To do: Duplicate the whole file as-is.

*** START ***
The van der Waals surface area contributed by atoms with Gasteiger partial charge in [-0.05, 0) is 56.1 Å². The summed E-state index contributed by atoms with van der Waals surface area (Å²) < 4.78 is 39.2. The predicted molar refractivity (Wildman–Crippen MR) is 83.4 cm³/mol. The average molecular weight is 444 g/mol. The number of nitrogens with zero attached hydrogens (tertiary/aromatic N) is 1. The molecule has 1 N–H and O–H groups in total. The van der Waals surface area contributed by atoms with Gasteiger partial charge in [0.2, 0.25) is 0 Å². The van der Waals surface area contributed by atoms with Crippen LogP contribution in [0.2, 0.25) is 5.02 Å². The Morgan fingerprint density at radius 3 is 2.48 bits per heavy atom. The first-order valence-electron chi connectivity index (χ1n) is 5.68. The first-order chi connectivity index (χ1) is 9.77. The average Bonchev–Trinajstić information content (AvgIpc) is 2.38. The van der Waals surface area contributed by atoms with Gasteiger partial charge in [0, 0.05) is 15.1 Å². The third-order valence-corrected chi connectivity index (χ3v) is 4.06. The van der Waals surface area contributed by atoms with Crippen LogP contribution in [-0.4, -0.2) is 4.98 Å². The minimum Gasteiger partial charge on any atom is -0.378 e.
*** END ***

The van der Waals surface area contributed by atoms with Gasteiger partial charge in [-0.05, 0) is 56.1 Å². The summed E-state index contributed by atoms with van der Waals surface area (Å²) < 4.78 is 39.2. The predicted molar refractivity (Wildman–Crippen MR) is 83.4 cm³/mol. The average molecular weight is 444 g/mol. The number of nitrogens with zero attached hydrogens (tertiary/aromatic N) is 1. The molecule has 1 N–H and O–H groups in total. The van der Waals surface area contributed by atoms with Gasteiger partial charge in [0.2, 0.25) is 0 Å². The van der Waals surface area contributed by atoms with Crippen LogP contribution in [0.2, 0.25) is 5.02 Å². The Morgan fingerprint density at radius 3 is 2.48 bits per heavy atom. The first-order valence-electron chi connectivity index (χ1n) is 5.68. The first-order chi connectivity index (χ1) is 9.77. The average Bonchev–Trinajstić information content (AvgIpc) is 2.38. The van der Waals surface area contributed by atoms with Gasteiger partial charge in [0, 0.05) is 15.1 Å². The third-order valence-corrected chi connectivity index (χ3v) is 4.06. The van der Waals surface area contributed by atoms with Crippen LogP contribution in [-0.4, -0.2) is 4.98 Å². The minimum Gasteiger partial charge on any atom is -0.378 e.